Biography and works of Horacio Quiroga

Photo by Horacio Quiroga.

The writer Horacio Quiroga.

Horacio Silvestre Quiroga Forteza (1878-1937) was a storyteller who throughout his life was drawn to write about nature and love. However, these stories showed a life full of tragedies; he lost many close ones and his love stories did not have happy endings.

He leaned toward some avant-garde writing movements, modernism, and naturalism, and used to place nature as an enemy of human beings. He was considered one of the best storytellers in Latin America, not only in his time, but of all times.


Early life and family

Horacio was born in Uruguay on December 31, 1878He lived a large part of his life in Argentina. His mother was Pastora Forteza and his father Facundo Quiroga, who died after an accident with his shotgun when he returned from hunting. Horacio, at that time, was 2 months old.

His mother married Mario Barcos, a man who won the affection of Quiroga. In 1896 the author's stepfather had a stroke that left him speechless and semi paralyzed. Barcos became so depressed that he shot himself in the mouth using his feet, while Horacio opened the door of the room.


Photo of Horacio Quiroga with a hat.

Writer Horacio Quiroga.

In the capital of his native country, he completed high school.a, during his youth the author showed his interest in life in the country, photography, and literature. He was a young observer, in some workshops of the Polytechnic Institute and at the University of Uruguay he learned various tasks with no intention of qualifying.

During his university days he spent time in a workshop, there a young man interested him in philosophy, too worked in the newspapers The magazine y Reform. This experience helped him polish his style and gain recognition. Until 1897 he wrote twenty-two poems, which are still preserved.

Literary beginnings

The Consistorio del Gay Saber was a literature group that he founded at the beginning of his career in 1900, it was there that he formally experimented as a storyteller. In 1901 he published his first bookHowever, in that year his two brothers and his friend Federico died, whom he accidentally murdered when he was shot with a gun.

The pain of these tragedies, especially that of his friend, forced the author to settle in Argentina, where he traveled to the jungle of missions and managed to reach maturity as a professional and writer. He was instructed as a pedagogue and got a teaching job at the National College of Buenos Aires.

Horacio and his murky love

Horacio taught Spanish, and in 1908 he fell in love with Ana María CiresB, he was forced to beg his parents to allow them to marry. Finally they accepted, the couple went to live in the jungle and had 2 children; but Ana was not happy to live there, and decided to commit suicide in 1915.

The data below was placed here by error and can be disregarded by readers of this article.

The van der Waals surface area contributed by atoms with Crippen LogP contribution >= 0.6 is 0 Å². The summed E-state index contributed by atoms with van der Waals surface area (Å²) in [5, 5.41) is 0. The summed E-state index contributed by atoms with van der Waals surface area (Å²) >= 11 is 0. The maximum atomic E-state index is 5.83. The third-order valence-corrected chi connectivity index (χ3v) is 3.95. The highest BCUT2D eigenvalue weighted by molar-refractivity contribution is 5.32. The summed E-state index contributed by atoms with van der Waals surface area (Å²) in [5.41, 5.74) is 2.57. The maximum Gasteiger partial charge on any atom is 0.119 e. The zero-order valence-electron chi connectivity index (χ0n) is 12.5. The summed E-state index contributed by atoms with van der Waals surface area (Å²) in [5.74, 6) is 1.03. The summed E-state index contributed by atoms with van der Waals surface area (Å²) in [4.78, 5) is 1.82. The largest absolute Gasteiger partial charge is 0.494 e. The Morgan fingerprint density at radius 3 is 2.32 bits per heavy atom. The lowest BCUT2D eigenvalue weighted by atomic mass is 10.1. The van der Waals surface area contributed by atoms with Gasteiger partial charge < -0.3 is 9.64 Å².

The author decided to return to Buenos Aires with his children; he worked as a secretary at the Uruguayan Consulate General. At that time, inspired by the momentous journey to the jungle, Quiroga produced important works, including: Tales of the Jungle, published in 1918.

Last years and death

In the last ten years of his life, Horacio married María Elena BravoThey had a daughter and settled in the Misiones jungle. They do not allow him to transfer his position in the Consulate due to a change of government, his second wife also got tired of the jungle life and returned to Buenos Aires, this frustrated the author.

Their separation did not prevent Maria and her daughter from accompanying him when he fell ill. Quiroga returned to Buenos Aires to be treated, he suffered from prostate cancer. On February 19, 1937, the writer decided to end his life due to cyanhydric intoxication, this after having lived surrounded by tragedies.

Art Works

Collage of photos by Horacio Quiroga

Various photos of Horacio Quiroga.

Storybooks characterized Quiroga's pen, they became classics for literature; he reflected his reality through writing without turning his stories into a narrative of his life. Some of the most significant works of the "great master of the Latin American tale" were entitled:

- Coral reefs (1901)

- Story of a murky love (1908)

- Tales of love, madness and death (1917)

- Tales from the jungle (1918)

- Anaconda and other stories (1921)

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  1.   Carlos Malaspina said

    I have read and have in my personal library all the works of Quiroga. Admirable writer that I met, literary, when he was in the second year of business school that year. I think his work, Más Allá, reflects his last and sad stage in literature. In my opinion, the story of him The Vampire, totally identifies him with what would be his last ending on this plane; prophetic, in a way. I know that his spirit still wanders in limbo, in the Hospital de Clínicas.